AGNES COUTOU, International Committee of the Red Cross (ICRC), said the principle of “do no harm” should be the primary directive when protecting those at risk. When using force, peacekeepers must be fully cognizant of the legal framework applicable to the protection of civilians, she added. When setting up community alert networks, peacekeeping operations must engage communities in a safe manner, and mission resources must be focused on activities in which peacekeepers are the only ones able to deliver protection outcomes. Protection of health care should be considered an essential part of the peacekeeping mandate, she said, pointing out that peacekeepers can make a positive contribution by searching for, collecting and evacuating the sick and wounded even if they are not considered a party to the conflict.
Peacekeepers can also provide security perimeters around health facilities at risk of attack, she continued, emphasizing the essential need to ensure respect for the applicable legal framework. During predeployment sessions in 2017, ICRC briefed more than 25,000 peacekeepers on international humanitarian law, she recalled. Noting that detention by peacekeeping missions is a reality to be acknowledged, she said that although it is an ordinary occurrence, it is handled in a reactive way, adding that the detention-related activities of peacekeeping missions remain underfunded with limited capacities. ICRC recently published a report, “The Roots of Restraint in War”, that identifies sources of influence on various types of armed forces and groups, including those embedded within communities, she said, expressing hope that the study will support the efforts of States and peacekeeping operations to better carry out their mandates in conflict areas.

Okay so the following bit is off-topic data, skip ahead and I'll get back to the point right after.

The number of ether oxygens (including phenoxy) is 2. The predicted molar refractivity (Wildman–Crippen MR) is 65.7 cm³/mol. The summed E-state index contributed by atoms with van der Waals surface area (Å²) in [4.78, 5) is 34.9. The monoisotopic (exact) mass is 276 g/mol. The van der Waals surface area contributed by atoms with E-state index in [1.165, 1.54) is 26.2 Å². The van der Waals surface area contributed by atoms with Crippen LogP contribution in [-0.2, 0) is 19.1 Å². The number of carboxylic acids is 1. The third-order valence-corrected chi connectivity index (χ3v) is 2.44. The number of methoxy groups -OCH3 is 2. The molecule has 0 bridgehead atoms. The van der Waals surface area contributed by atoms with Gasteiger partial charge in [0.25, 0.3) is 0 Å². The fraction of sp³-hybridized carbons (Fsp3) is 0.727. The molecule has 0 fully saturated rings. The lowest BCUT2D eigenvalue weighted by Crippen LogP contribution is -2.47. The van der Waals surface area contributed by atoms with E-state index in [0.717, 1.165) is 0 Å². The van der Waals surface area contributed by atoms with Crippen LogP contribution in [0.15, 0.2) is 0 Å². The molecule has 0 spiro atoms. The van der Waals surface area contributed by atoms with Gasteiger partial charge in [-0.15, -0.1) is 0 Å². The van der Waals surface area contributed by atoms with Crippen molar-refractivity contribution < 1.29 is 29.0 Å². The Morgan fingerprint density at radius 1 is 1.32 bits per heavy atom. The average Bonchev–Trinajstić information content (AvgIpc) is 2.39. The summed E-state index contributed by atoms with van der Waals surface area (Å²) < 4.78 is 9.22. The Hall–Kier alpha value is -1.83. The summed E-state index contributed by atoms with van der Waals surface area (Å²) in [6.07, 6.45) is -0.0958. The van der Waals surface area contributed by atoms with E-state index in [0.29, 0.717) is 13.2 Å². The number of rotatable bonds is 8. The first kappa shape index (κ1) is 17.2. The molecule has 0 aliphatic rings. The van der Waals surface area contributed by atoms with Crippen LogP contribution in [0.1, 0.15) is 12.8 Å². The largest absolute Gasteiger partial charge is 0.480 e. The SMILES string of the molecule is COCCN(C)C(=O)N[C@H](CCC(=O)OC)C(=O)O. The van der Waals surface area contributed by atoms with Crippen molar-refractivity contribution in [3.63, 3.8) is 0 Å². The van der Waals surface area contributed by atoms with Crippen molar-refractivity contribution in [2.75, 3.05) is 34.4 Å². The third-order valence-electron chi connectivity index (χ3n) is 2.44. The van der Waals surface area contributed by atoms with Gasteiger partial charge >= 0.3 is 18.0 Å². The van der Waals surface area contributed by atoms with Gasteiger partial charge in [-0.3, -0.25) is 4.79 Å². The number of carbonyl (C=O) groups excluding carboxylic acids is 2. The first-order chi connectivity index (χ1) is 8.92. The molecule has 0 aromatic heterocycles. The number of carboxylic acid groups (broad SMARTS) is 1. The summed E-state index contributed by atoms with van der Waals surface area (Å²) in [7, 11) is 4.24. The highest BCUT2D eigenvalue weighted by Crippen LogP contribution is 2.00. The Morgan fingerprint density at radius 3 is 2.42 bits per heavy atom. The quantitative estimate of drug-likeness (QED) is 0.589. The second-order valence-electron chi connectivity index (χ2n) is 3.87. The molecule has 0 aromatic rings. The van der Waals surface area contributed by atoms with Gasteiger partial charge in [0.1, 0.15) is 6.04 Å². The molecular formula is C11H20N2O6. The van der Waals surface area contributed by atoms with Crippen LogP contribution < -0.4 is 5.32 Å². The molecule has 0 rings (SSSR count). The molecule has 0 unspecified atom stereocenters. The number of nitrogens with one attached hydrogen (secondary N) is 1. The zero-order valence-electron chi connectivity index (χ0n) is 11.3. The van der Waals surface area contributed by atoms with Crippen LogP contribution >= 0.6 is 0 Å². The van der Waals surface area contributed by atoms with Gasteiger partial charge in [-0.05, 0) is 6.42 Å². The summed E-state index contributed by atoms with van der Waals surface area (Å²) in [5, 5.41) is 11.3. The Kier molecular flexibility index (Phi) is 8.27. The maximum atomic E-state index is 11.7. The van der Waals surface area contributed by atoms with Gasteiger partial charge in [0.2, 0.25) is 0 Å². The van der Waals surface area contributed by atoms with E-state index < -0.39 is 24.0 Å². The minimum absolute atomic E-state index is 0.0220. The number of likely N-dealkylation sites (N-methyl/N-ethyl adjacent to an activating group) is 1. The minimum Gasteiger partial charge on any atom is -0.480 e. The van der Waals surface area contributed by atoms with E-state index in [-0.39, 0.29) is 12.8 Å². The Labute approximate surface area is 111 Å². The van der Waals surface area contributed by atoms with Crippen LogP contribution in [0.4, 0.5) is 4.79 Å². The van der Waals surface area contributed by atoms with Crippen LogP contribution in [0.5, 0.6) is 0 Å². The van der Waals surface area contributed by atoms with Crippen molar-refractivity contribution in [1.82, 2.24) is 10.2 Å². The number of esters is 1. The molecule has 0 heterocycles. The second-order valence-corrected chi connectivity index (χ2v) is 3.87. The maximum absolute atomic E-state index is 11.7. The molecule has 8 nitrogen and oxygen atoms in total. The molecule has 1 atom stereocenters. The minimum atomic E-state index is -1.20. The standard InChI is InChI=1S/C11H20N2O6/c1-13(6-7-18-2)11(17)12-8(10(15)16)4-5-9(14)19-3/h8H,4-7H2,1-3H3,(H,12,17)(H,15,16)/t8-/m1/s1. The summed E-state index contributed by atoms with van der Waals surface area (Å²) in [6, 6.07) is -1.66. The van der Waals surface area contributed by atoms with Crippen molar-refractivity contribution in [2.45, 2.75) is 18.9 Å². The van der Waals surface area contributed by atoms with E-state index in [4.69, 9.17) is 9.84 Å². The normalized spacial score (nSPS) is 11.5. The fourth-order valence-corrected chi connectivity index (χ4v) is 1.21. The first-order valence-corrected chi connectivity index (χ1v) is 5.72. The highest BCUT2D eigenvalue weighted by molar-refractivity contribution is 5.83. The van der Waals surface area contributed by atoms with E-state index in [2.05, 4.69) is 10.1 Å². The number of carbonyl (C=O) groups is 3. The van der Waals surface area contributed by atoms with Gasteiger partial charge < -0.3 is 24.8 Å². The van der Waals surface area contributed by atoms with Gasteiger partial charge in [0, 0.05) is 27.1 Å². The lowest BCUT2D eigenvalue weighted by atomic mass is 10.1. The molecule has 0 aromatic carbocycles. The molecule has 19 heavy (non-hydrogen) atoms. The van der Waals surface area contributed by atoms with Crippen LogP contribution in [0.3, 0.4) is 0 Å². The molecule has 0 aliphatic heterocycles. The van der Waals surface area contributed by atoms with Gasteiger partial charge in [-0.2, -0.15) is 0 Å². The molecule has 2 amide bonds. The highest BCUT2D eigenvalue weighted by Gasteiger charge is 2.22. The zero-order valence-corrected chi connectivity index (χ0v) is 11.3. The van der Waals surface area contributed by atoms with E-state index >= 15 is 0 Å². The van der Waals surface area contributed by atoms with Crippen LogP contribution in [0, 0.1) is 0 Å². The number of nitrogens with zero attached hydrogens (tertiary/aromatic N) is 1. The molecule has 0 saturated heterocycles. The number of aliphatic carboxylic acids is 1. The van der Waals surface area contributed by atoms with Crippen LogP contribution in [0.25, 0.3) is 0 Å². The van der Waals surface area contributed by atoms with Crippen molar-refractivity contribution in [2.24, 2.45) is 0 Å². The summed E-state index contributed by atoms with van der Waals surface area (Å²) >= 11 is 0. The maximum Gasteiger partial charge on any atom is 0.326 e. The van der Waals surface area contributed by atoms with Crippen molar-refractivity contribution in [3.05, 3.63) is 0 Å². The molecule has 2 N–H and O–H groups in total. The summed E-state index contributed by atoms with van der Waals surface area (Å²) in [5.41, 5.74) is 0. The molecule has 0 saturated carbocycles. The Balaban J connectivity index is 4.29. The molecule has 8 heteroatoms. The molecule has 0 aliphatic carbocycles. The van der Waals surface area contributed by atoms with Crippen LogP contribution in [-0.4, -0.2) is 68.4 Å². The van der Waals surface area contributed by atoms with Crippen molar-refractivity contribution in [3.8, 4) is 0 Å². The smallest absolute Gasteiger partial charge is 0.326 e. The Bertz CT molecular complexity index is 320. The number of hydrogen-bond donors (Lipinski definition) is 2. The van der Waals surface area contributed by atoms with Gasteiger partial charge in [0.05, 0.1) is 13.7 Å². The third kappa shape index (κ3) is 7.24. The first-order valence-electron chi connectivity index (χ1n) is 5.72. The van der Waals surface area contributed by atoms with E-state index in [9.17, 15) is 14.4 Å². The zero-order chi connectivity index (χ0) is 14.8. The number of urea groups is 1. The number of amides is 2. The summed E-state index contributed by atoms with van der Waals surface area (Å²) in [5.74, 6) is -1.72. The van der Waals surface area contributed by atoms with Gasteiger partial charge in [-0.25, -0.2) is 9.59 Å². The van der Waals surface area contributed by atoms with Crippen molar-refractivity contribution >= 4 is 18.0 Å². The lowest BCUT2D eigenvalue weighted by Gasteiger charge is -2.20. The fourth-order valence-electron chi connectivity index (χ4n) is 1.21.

JONATHAN GUY ALLEN (United Kingdom) said that sequenced and prioritized peacekeeping mandates call for frank and realistic reporting to the Security Council, taking into account the mission’s full life cycle. “The Security Council needs a clear vision of what is a sufficiently stable end-state,” he said, adding that it also requires benchmarks to ensure that mandates are realistic, achievable and context-specific. Transitions need better planning, with coordination across all relevant United Nations bodies and with host Governments, he said. While structural reforms will help, behavioural change and better coordinated funding are also needed, he said, requesting that the Special Committee on Peacekeeping Operations look at the issue of transition more closely during its next session. To ensure a successful transition, host countries must have the means and be ready to sustain peace, he stressed.
ASMA AL-HAMMADI (United Arab Emirates), associating herself with the Non‑Aligned Movement, welcomed efforts to make peacekeeping operations more effective, expressing her delegation’s support for the Action for Peacekeeping initiative and the Action for Peacekeeping Declaration. Noting that her country participates in global peacekeeping efforts through military contributions intended to address terrorism, she said it provided €30 million for the Joint Force for the G5-Sahel. Emphasizing that political solutions are vital for sustaining peace, she cited the resolution of the conflict between Eritrea and Ethiopia as a good example. She went on to note that the United Arab Emirates has stepped up development assistance to various countries, including Yemen. Underscoring the importance of involving women and young people in peacekeeping, she reported that her country signed an agreement with the United Nations Entity for Gender Equality and the Empowerment of Women (UN-Women), establishing focal points in Abu Dhabi and working to strengthen the role of women in the military sphere.
JEAN-HUGUES SIMON-MICHEL (France) said peacekeeping has come to the end of a cycle and must evolve in order to better address everyday challenges. The Secretary-General’s Action for Peacekeeping reform initiative has enjoyed broad support, he added, noting that such efforts can only be accomplished through voluntary action with a long-term focus. Emphasizing the importance of improving contingent performance, including through training that guarantees effectiveness and prevents certain issues, particularly sexual exploitation and abuse, he said France trains 30,000 peacekeepers from Francophone countries every year and will continue to do so. He expressed support for the partnership between the United Nations and the African Union, which his country intends to promote.